Collectively, the panel further discussed that given the highly multidisciplinary nature of brain data governance, the primary challenge lies more in balancing different conflicting cultures and interests, and agreeing upon common standards, than in implementing technical safeguards. Thus, it would be critical to incorporate different disciplinary insights in developing specific rules for brain data protection. One example would be adopting regulatory instruments such as the Code of Conduct in the GDPR. In addition, the panel proposed other regulatory approaches (e.g., a regulatory protection against the malicious use of brain data).

The issue of informed consent was also considered, particularly as it relates to the consumer domain. Panelists examined various formats of consent — such as broad consent, dynamic consent, and consent management through a data trustee or databank — as alternative options to better respect subjects’ autonomy or to better enable more granular consent.

The panel also touched upon the need to achieve both technical and legal interoperability across different regulatory regimes to develop an international governance framework, and on the question of whether and how human rights or neurorights can be useful in building such frameworks.

For the final third of the session, moderator Philipp Kellmeyer fielded questions from viewers on a range of topics. The closing discussions examined: the fundamental ethical concerns (and potential legal prohibitions) regarding the collection and use of brain data for commercial purposes; considerations for vulnerable populations in governing brain data; protection of brain data after subjects are deceased; and the role of do-it-yourself neurotechnology community or the citizen science/neuro-hacking community and related issues (such as whether the freedom of research and research exemptions could be extended to self-experimentation or proprietary research).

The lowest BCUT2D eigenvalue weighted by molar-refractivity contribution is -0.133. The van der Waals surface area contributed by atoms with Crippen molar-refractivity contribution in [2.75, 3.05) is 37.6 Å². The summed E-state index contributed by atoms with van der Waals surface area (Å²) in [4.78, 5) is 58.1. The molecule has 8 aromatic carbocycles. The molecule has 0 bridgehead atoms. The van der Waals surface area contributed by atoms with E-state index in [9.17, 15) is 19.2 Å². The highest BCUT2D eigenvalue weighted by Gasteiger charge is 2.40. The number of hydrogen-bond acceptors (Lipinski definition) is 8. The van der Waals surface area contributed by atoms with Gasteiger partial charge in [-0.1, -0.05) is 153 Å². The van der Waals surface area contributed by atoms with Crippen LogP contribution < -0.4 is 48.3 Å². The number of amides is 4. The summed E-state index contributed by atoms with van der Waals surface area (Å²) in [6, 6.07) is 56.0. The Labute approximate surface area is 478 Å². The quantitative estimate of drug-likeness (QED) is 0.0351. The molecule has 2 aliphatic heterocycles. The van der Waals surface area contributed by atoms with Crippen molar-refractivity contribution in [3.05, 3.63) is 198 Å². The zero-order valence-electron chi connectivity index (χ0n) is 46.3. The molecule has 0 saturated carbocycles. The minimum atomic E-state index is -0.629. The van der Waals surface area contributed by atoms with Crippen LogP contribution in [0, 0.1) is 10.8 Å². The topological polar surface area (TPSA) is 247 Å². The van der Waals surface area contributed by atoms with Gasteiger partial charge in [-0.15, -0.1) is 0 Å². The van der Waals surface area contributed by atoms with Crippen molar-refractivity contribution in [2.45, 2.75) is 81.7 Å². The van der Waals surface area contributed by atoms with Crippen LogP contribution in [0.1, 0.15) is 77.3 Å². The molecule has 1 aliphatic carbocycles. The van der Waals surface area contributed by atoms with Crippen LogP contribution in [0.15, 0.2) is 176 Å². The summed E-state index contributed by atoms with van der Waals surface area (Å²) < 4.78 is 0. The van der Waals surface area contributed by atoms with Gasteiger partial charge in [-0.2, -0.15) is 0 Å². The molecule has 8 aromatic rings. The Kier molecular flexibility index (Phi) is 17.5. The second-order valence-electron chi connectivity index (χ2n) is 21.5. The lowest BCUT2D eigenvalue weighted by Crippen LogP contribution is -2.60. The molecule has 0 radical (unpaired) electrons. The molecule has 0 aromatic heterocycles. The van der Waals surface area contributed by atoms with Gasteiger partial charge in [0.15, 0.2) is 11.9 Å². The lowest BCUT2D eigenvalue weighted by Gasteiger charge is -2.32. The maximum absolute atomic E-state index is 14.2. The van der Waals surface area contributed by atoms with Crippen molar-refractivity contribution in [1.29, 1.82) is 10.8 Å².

Summary by Anita Jwa


During the webinar, speakers references several groups, research and practices. A few include:

  • International Neuroinformatics Coordinating Facility – This organization develops, evaluates, and endorses standards and best practices that embrace the principles of Open, FAIR, and Citable neuroscience. 
  • BrainCom Project – BrainCom is a collaborative research project that aims to develop a new generation of neuroprosthetic devices for large-scale and high density recording and stimulation of the human cortex, suitable to explore and repair high-level cognitive functions.
  • NeuroProtection Milestones – Frameworks to inform neurotechnology policy around the world from the Columbia NeuroRights Initiative.
  • Book chapter – Rainey S., McGillivray K., Fothergill T., Maslen H., Stahl B., Bublitz C. (2021) Data and Consent Issues with Neural Recording Devices. In: Friedrich O., Wolkenstein A., Bublitz C., Jox R.J., Racine E. (eds) Clinical Neurotechnology meets Artificial Intelligence. Advances in Neuroethics. Springer, Cham.


Image of Samir Das
Samir Das

Montreal Neurological Institute
McGill University

Samir Das is the Associate Director of Technology for McGill Centre for Integrative Neuroscience at the Montreal Neurological Institute. His work focuses on image processing, software and database development, and systems design. He is the lead of the LORIS project and is well experienced in image processing, statistical analysis, pipeline/tool development and high performance computing. He has also spent many years pushing Open Science initiatives, as well as best practices in data sharing.